2.1 Flexible Entry and Departure of Shareholders

The flexible entry and departure mechanism was one of the attractions of the old cooperative company. However, for a large number of unreal cooperative companies, often including professional companies, this legal form will henceforth cease to exist. So the new high-level flexibility of the private limited company  will provide some consolation.

This new regime provides the opportunity to retain the individual characteristics of the (old) cooperative company in the articles of association, and perhaps develop them further.

It is also possible to adapt the function of the General Meeting more flexibly, and to describe in more detail a number of subjects of relevance to shareholders, in internal regulations, which can then be applied by the management body.

These subjects include acquiring the capacity of shareholder, the number of shares which must be held, the rights attaching to the shares, the calculation of the departure share, grounds for exclusion, etc.

The sole condition is that these regulations are approved in advance by the General Meeting.

2.2 Exclusion

The cooperative company today offers the possibility to exclude partners. This also explains the popularity of this form among professional companies.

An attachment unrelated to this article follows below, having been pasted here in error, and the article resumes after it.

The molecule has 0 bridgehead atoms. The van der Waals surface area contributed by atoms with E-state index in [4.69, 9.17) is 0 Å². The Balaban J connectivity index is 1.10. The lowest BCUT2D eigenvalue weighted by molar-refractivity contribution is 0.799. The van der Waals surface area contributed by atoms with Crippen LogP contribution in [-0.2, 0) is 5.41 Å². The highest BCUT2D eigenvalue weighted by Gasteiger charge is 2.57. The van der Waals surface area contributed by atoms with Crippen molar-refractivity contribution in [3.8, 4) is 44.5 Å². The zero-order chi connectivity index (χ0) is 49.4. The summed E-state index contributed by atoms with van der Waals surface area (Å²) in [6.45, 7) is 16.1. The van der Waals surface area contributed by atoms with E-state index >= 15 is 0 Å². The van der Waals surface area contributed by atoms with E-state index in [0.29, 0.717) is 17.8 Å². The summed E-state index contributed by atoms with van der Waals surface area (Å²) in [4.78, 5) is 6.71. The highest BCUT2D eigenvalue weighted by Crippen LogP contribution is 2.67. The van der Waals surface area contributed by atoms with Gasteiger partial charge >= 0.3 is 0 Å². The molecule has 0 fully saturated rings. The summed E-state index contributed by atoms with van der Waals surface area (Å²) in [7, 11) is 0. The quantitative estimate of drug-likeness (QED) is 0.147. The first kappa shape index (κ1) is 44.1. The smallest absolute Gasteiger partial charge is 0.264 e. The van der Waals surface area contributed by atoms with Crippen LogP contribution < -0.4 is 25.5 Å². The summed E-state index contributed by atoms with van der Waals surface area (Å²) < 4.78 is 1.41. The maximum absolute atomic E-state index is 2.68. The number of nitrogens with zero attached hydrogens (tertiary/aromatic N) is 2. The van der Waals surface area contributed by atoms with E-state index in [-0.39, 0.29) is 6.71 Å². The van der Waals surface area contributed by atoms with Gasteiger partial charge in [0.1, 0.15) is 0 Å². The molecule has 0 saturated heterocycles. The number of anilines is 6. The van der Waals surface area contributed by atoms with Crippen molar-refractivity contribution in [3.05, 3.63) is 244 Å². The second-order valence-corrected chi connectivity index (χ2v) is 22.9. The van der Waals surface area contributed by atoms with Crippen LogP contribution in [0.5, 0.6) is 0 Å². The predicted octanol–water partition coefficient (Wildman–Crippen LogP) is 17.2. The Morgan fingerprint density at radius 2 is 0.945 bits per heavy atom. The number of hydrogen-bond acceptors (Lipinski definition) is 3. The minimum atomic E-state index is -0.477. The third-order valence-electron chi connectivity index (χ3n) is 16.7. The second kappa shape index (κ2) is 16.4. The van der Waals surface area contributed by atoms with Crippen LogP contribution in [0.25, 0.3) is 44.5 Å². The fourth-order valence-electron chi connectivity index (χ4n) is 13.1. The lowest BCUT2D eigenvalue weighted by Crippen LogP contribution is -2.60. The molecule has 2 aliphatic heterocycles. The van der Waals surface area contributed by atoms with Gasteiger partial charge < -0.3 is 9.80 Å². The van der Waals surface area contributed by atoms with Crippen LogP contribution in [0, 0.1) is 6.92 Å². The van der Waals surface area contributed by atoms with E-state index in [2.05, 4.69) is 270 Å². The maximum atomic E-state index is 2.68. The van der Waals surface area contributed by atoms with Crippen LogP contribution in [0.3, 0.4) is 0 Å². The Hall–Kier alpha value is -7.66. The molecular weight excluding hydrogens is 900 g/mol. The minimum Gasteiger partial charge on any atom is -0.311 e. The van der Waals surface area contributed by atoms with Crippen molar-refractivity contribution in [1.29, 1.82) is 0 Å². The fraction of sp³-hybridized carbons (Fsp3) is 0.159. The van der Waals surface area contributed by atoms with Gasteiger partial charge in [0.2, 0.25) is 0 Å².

In order to provide a solution for this specific group of unreal cooperative companies, from now on, a private limited company is permitted to foresee an exclusion mechanism in the articles of association. However, given the importance of such an exclusion decision to a private limited company, it may only be taken by the General Meeting.

The Companies and Associations Code  leaves the relevant entrepreneurs a lot of freedom: all of the rules of entry and departure provided by the Companies and Associations Code, only apply if they are not deviated from by the articles of association. Thus, the private limited company assumes a considerable part of the flexibility of the present cooperative company, and sufficient attention has been paid to the interests of creditors in a capital-less environment.

3. Conclusion

All of this provides very many possibilities as regards flexibility, and is intended to accommodate entrepreneurs who are currently organised in a cooperative company. The rules regarding the new private limited company are intended to facilitate their conversion to a private limited company.

And, conversely, the remaining cooperative companies will once more be real (recognised) co-operations, which put cooperative ideas into practice.

It goes without saying that we are happy to be at your disposal for any additional information or to assist you relating to a conversion of your company or to its recognition, at info@seeds.law or +32 (0) 2 747 40 07.

Would you like to learn more about this subject?

Contact our experts or telephone +32 (0)2 747 40 07
Leo Peeters

Leo Peeters

Partner
Koen De Puydt

Koen De Puydt

Partner
Alain De Jonge

Alain De Jonge

Partner
Toon Rummens

Toon Rummens

Partner
Leila Mstoian

Leila Mstoian

Partner
Maxiem Devos

Maxiem Devos

Senior Counsel